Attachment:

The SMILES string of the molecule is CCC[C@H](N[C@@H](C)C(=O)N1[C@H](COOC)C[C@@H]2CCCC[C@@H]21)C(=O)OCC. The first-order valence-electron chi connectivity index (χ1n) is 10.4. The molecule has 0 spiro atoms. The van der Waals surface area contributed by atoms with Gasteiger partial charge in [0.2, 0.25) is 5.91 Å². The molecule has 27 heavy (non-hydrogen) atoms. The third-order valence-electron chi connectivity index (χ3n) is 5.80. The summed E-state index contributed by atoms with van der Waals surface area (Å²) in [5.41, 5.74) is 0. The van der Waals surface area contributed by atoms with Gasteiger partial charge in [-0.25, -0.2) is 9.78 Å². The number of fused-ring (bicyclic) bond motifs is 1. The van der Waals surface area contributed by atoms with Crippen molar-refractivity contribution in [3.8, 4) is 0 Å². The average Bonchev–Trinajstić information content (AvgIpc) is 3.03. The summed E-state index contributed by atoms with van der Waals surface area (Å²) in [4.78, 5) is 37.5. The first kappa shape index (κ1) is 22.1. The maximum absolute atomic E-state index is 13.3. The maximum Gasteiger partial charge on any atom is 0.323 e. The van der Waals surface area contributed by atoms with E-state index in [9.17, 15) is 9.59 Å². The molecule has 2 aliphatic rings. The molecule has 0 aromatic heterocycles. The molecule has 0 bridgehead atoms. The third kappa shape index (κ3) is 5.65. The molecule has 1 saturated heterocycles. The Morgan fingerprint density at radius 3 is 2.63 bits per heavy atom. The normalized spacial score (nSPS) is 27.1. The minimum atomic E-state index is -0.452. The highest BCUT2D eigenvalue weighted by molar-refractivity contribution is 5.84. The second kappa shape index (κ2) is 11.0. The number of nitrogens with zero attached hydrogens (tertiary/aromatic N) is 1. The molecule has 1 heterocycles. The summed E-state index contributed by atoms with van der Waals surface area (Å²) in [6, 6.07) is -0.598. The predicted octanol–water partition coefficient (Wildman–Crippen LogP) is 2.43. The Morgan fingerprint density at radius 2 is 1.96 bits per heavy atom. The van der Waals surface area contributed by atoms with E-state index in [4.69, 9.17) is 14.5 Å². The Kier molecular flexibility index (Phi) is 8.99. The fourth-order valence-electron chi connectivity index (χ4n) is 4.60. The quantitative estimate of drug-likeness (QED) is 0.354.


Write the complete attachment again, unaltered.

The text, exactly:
The SMILES string of the molecule is CCC[C@H](N[C@@H](C)C(=O)N1[C@H](COOC)C[C@@H]2CCCC[C@@H]21)C(=O)OCC. The first-order valence-electron chi connectivity index (χ1n) is 10.4. The molecule has 0 spiro atoms. The van der Waals surface area contributed by atoms with Gasteiger partial charge in [0.2, 0.25) is 5.91 Å². The molecule has 27 heavy (non-hydrogen) atoms. The third-order valence-electron chi connectivity index (χ3n) is 5.80. The summed E-state index contributed by atoms with van der Waals surface area (Å²) in [5.41, 5.74) is 0. The van der Waals surface area contributed by atoms with Gasteiger partial charge in [-0.25, -0.2) is 9.78 Å². The number of fused-ring (bicyclic) bond motifs is 1. The van der Waals surface area contributed by atoms with Crippen molar-refractivity contribution in [3.8, 4) is 0 Å². The average Bonchev–Trinajstić information content (AvgIpc) is 3.03. The summed E-state index contributed by atoms with van der Waals surface area (Å²) in [4.78, 5) is 37.5. The first kappa shape index (κ1) is 22.1. The maximum absolute atomic E-state index is 13.3. The maximum Gasteiger partial charge on any atom is 0.323 e. The van der Waals surface area contributed by atoms with E-state index in [9.17, 15) is 9.59 Å². The molecule has 2 aliphatic rings. The molecule has 0 aromatic heterocycles. The molecule has 0 bridgehead atoms. The third kappa shape index (κ3) is 5.65. The molecule has 1 saturated heterocycles. The Morgan fingerprint density at radius 3 is 2.63 bits per heavy atom. The normalized spacial score (nSPS) is 27.1. The minimum atomic E-state index is -0.452. The highest BCUT2D eigenvalue weighted by molar-refractivity contribution is 5.84. The second kappa shape index (κ2) is 11.0. The number of nitrogens with zero attached hydrogens (tertiary/aromatic N) is 1. The molecule has 1 heterocycles. The summed E-state index contributed by atoms with van der Waals surface area (Å²) in [6, 6.07) is -0.598. The predicted octanol–water partition coefficient (Wildman–Crippen LogP) is 2.43. The Morgan fingerprint density at radius 2 is 1.96 bits per heavy atom. The van der Waals surface area contributed by atoms with E-state index in [4.69, 9.17) is 14.5 Å². The Kier molecular flexibility index (Phi) is 8.99. The fourth-order valence-electron chi connectivity index (χ4n) is 4.60. The quantitative estimate of drug-likeness (QED) is 0.354.